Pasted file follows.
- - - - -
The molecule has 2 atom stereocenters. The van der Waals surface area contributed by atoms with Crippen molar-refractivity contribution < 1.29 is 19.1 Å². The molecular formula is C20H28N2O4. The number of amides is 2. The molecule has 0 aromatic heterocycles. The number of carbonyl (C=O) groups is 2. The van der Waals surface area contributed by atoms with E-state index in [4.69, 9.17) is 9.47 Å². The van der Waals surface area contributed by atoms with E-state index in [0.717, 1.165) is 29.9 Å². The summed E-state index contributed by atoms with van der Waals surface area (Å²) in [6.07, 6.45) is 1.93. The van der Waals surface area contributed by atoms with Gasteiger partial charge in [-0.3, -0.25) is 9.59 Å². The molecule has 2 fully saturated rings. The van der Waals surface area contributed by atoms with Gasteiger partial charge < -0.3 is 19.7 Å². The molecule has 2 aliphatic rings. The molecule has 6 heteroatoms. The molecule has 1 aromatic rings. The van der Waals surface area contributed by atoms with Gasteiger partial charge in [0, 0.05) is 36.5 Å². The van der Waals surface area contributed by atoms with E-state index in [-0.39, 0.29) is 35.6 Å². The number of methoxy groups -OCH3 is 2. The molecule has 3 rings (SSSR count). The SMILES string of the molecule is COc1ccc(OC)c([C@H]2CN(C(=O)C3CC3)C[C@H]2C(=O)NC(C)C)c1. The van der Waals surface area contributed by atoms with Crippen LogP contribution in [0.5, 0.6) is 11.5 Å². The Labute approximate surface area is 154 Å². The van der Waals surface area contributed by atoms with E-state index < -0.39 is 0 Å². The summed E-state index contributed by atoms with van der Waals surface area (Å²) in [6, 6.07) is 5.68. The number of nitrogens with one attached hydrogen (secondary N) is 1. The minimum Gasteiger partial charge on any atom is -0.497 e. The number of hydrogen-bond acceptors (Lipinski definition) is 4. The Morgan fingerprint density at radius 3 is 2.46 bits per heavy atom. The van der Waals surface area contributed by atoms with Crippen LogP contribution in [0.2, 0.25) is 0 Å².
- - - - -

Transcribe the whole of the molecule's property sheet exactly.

The molecule has 2 atom stereocenters. The van der Waals surface area contributed by atoms with Crippen molar-refractivity contribution < 1.29 is 19.1 Å². The molecular formula is C20H28N2O4. The number of amides is 2. The molecule has 0 aromatic heterocycles. The number of carbonyl (C=O) groups is 2. The van der Waals surface area contributed by atoms with E-state index in [4.69, 9.17) is 9.47 Å². The van der Waals surface area contributed by atoms with E-state index in [0.717, 1.165) is 29.9 Å². The summed E-state index contributed by atoms with van der Waals surface area (Å²) in [6.07, 6.45) is 1.93. The van der Waals surface area contributed by atoms with Gasteiger partial charge in [-0.3, -0.25) is 9.59 Å². The molecule has 2 fully saturated rings. The van der Waals surface area contributed by atoms with Gasteiger partial charge < -0.3 is 19.7 Å². The molecule has 2 aliphatic rings. The molecule has 6 heteroatoms. The molecule has 1 aromatic rings. The van der Waals surface area contributed by atoms with Gasteiger partial charge in [0, 0.05) is 36.5 Å². The van der Waals surface area contributed by atoms with E-state index in [-0.39, 0.29) is 35.6 Å². The number of methoxy groups -OCH3 is 2. The molecule has 3 rings (SSSR count). The SMILES string of the molecule is COc1ccc(OC)c([C@H]2CN(C(=O)C3CC3)C[C@H]2C(=O)NC(C)C)c1. The van der Waals surface area contributed by atoms with Crippen LogP contribution in [0.5, 0.6) is 11.5 Å². The Labute approximate surface area is 154 Å². The van der Waals surface area contributed by atoms with E-state index < -0.39 is 0 Å². The summed E-state index contributed by atoms with van der Waals surface area (Å²) in [6, 6.07) is 5.68. The number of nitrogens with one attached hydrogen (secondary N) is 1. The minimum Gasteiger partial charge on any atom is -0.497 e. The number of hydrogen-bond acceptors (Lipinski definition) is 4. The Morgan fingerprint density at radius 3 is 2.46 bits per heavy atom. The van der Waals surface area contributed by atoms with Crippen LogP contribution in [0.2, 0.25) is 0 Å².